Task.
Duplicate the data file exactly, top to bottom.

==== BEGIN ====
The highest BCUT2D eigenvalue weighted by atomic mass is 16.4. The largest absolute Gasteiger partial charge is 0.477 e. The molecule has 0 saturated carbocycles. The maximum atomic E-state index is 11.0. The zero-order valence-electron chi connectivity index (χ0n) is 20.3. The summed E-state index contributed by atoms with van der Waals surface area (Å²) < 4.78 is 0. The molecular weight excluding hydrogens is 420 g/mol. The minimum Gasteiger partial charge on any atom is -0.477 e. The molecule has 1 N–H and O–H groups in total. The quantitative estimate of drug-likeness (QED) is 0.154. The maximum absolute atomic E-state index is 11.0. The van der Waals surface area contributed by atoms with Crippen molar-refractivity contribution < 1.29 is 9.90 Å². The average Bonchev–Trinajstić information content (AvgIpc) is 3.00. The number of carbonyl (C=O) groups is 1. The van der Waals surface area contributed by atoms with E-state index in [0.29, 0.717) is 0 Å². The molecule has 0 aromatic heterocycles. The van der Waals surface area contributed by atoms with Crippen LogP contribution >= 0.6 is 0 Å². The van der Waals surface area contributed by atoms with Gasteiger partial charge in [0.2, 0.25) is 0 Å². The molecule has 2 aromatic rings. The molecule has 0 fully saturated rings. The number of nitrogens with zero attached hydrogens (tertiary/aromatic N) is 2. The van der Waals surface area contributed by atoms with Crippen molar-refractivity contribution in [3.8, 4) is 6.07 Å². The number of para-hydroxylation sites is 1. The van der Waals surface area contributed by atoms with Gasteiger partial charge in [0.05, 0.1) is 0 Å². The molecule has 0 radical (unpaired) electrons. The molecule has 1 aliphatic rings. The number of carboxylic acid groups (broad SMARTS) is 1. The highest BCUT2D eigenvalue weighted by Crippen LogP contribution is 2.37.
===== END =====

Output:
The highest BCUT2D eigenvalue weighted by atomic mass is 16.4. The largest absolute Gasteiger partial charge is 0.477 e. The molecule has 0 saturated carbocycles. The maximum atomic E-state index is 11.0. The zero-order valence-electron chi connectivity index (χ0n) is 20.3. The summed E-state index contributed by atoms with van der Waals surface area (Å²) < 4.78 is 0. The molecular weight excluding hydrogens is 420 g/mol. The minimum Gasteiger partial charge on any atom is -0.477 e. The molecule has 1 N–H and O–H groups in total. The quantitative estimate of drug-likeness (QED) is 0.154. The maximum absolute atomic E-state index is 11.0. The van der Waals surface area contributed by atoms with Crippen molar-refractivity contribution < 1.29 is 9.90 Å². The average Bonchev–Trinajstić information content (AvgIpc) is 3.00. The number of carbonyl (C=O) groups is 1. The van der Waals surface area contributed by atoms with E-state index in [0.29, 0.717) is 0 Å². The molecule has 0 aromatic heterocycles. The van der Waals surface area contributed by atoms with Crippen LogP contribution >= 0.6 is 0 Å². The van der Waals surface area contributed by atoms with Gasteiger partial charge in [0.2, 0.25) is 0 Å². The molecule has 2 aromatic rings. The molecule has 0 fully saturated rings. The number of nitrogens with zero attached hydrogens (tertiary/aromatic N) is 2. The van der Waals surface area contributed by atoms with Crippen molar-refractivity contribution in [3.8, 4) is 6.07 Å². The number of para-hydroxylation sites is 1. The van der Waals surface area contributed by atoms with Gasteiger partial charge in [0.05, 0.1) is 0 Å². The molecule has 0 radical (unpaired) electrons. The molecule has 1 aliphatic rings. The number of carboxylic acid groups (broad SMARTS) is 1. The highest BCUT2D eigenvalue weighted by Crippen LogP contribution is 2.37.